Nova Scotia, federal government in talks over compensation for Glen Assoun

Nova Scotia, federal government in talks over compensation for Glen Assoun


A lawyer representing a Halifax man who was wrongfully convicted of murdering his former girlfriend says discussions with government officials about compensation for his client have begun.

Sean MacDonald says he and lawyer Phil Campbell are in talks with officials in the federal and provincial justice departments aimed at getting financial help for Glen Assoun.

READ MORE: Innocence Canada says government should offer ‘compassionate’ compensation to Glen Assoun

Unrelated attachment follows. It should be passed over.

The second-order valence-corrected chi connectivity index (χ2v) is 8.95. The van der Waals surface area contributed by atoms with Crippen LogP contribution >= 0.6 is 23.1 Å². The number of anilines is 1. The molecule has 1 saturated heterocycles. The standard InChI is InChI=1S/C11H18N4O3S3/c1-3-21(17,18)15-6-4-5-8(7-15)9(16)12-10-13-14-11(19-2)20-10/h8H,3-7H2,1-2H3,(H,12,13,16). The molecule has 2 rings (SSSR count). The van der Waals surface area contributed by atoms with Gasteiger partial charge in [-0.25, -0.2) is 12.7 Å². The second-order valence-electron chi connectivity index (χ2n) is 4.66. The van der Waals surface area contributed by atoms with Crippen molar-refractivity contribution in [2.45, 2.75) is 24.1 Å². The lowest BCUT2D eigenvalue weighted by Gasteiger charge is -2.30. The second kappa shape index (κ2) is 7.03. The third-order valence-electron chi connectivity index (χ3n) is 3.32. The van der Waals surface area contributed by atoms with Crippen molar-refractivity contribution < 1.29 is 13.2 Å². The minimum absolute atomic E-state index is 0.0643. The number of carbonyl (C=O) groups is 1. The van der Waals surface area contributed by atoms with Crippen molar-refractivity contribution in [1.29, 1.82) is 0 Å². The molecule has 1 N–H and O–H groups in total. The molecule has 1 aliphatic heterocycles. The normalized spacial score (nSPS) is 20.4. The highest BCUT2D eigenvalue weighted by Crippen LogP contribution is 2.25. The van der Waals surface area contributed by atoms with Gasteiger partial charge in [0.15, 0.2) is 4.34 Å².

Although there are no details about the exact nature of the compensation, MacDonald says the talks are a positive development and he believes both Nova Scotia Justice Minister Mark Furey and federal Justice Minister David Lametti are giving Assoun’s case the “priority it deserves.”

The 63-year-old Assoun was convicted in 1999 of the knifing murder of Brenda Way four years earlier.

He spent almost 17 years in prison and more than four years on bail before being exonerated earlier this year.

WATCH: Federal Justice Minister Lametti says Nova Scotia should deal with Assoun Case




MacDonald says compensation is important for Assoun because he’s been living close to “abject poverty” since his release and has health problems related to his incarceration.





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